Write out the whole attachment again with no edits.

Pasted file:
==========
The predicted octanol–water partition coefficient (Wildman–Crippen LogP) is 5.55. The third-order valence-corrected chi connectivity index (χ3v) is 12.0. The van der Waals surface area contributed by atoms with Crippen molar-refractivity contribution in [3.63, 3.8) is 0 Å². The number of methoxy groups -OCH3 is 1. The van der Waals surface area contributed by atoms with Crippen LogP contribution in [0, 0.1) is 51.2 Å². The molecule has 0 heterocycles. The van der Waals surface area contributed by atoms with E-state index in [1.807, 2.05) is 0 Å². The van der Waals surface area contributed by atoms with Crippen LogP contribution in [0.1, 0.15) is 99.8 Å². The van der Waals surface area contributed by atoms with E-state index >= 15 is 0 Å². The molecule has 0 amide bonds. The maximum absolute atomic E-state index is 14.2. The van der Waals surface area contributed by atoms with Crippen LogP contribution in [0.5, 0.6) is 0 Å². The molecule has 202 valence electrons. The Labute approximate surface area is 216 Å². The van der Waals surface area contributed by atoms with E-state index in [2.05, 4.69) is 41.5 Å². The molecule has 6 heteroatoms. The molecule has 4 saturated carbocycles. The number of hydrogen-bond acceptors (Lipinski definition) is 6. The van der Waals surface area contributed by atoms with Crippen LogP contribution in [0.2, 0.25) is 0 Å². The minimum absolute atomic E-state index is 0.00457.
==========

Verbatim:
The predicted octanol–water partition coefficient (Wildman–Crippen LogP) is 5.55. The third-order valence-corrected chi connectivity index (χ3v) is 12.0. The van der Waals surface area contributed by atoms with Crippen molar-refractivity contribution in [3.63, 3.8) is 0 Å². The number of methoxy groups -OCH3 is 1. The van der Waals surface area contributed by atoms with Crippen LogP contribution in [0, 0.1) is 51.2 Å². The molecule has 0 heterocycles. The van der Waals surface area contributed by atoms with E-state index in [1.807, 2.05) is 0 Å². The van der Waals surface area contributed by atoms with Crippen LogP contribution in [0.1, 0.15) is 99.8 Å². The van der Waals surface area contributed by atoms with E-state index >= 15 is 0 Å². The molecule has 0 amide bonds. The maximum absolute atomic E-state index is 14.2. The van der Waals surface area contributed by atoms with Crippen LogP contribution in [0.5, 0.6) is 0 Å². The molecule has 202 valence electrons. The Labute approximate surface area is 216 Å². The van der Waals surface area contributed by atoms with E-state index in [2.05, 4.69) is 41.5 Å². The molecule has 6 heteroatoms. The molecule has 4 saturated carbocycles. The number of hydrogen-bond acceptors (Lipinski definition) is 6. The van der Waals surface area contributed by atoms with Crippen LogP contribution in [0.2, 0.25) is 0 Å². The minimum absolute atomic E-state index is 0.00457.